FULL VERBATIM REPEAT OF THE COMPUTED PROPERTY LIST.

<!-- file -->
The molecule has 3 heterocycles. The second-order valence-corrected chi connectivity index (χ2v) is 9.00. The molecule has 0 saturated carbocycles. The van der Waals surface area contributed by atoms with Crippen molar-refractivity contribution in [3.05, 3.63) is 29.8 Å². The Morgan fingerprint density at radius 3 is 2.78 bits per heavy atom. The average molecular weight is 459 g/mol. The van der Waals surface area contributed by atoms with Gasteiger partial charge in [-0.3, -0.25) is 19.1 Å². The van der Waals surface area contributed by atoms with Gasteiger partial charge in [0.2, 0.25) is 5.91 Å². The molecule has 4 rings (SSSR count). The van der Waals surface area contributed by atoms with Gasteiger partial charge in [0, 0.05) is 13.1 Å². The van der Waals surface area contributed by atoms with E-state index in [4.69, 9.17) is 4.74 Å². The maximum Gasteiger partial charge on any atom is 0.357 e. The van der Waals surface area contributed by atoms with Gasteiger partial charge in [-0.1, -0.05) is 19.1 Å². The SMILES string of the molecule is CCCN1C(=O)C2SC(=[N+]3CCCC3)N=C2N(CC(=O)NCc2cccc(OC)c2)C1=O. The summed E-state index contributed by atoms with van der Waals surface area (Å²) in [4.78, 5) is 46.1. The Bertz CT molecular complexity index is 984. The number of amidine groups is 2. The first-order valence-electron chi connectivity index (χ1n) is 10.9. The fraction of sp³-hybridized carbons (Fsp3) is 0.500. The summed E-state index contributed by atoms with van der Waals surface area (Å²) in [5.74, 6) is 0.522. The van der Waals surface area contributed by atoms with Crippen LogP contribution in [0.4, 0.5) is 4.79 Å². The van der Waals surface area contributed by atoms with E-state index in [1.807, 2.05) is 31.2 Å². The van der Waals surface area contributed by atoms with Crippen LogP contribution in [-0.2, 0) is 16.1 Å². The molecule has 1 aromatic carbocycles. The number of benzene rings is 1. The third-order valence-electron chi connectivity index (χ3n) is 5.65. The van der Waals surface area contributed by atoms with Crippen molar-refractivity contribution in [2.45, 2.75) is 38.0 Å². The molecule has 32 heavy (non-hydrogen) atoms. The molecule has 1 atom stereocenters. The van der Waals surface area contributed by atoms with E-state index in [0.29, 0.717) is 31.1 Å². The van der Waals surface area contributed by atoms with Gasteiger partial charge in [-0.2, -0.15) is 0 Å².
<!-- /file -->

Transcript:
The molecule has 3 heterocycles. The second-order valence-corrected chi connectivity index (χ2v) is 9.00. The molecule has 0 saturated carbocycles. The van der Waals surface area contributed by atoms with Crippen molar-refractivity contribution in [3.05, 3.63) is 29.8 Å². The Morgan fingerprint density at radius 3 is 2.78 bits per heavy atom. The average molecular weight is 459 g/mol. The van der Waals surface area contributed by atoms with Gasteiger partial charge in [-0.3, -0.25) is 19.1 Å². The van der Waals surface area contributed by atoms with Gasteiger partial charge in [0.2, 0.25) is 5.91 Å². The molecule has 4 rings (SSSR count). The van der Waals surface area contributed by atoms with Gasteiger partial charge in [0, 0.05) is 13.1 Å². The van der Waals surface area contributed by atoms with E-state index in [4.69, 9.17) is 4.74 Å². The maximum Gasteiger partial charge on any atom is 0.357 e. The van der Waals surface area contributed by atoms with Gasteiger partial charge in [-0.1, -0.05) is 19.1 Å². The SMILES string of the molecule is CCCN1C(=O)C2SC(=[N+]3CCCC3)N=C2N(CC(=O)NCc2cccc(OC)c2)C1=O. The summed E-state index contributed by atoms with van der Waals surface area (Å²) in [4.78, 5) is 46.1. The Bertz CT molecular complexity index is 984. The number of amidine groups is 2. The first-order valence-electron chi connectivity index (χ1n) is 10.9. The fraction of sp³-hybridized carbons (Fsp3) is 0.500. The summed E-state index contributed by atoms with van der Waals surface area (Å²) in [5.74, 6) is 0.522. The van der Waals surface area contributed by atoms with Crippen LogP contribution in [0.4, 0.5) is 4.79 Å². The van der Waals surface area contributed by atoms with E-state index in [1.807, 2.05) is 31.2 Å². The van der Waals surface area contributed by atoms with Crippen LogP contribution in [-0.2, 0) is 16.1 Å². The molecule has 1 aromatic carbocycles. The number of benzene rings is 1. The third-order valence-electron chi connectivity index (χ3n) is 5.65. The van der Waals surface area contributed by atoms with Crippen molar-refractivity contribution in [2.45, 2.75) is 38.0 Å². The molecule has 32 heavy (non-hydrogen) atoms. The molecule has 1 atom stereocenters. The van der Waals surface area contributed by atoms with E-state index in [0.29, 0.717) is 31.1 Å². The van der Waals surface area contributed by atoms with Gasteiger partial charge in [-0.2, -0.15) is 0 Å².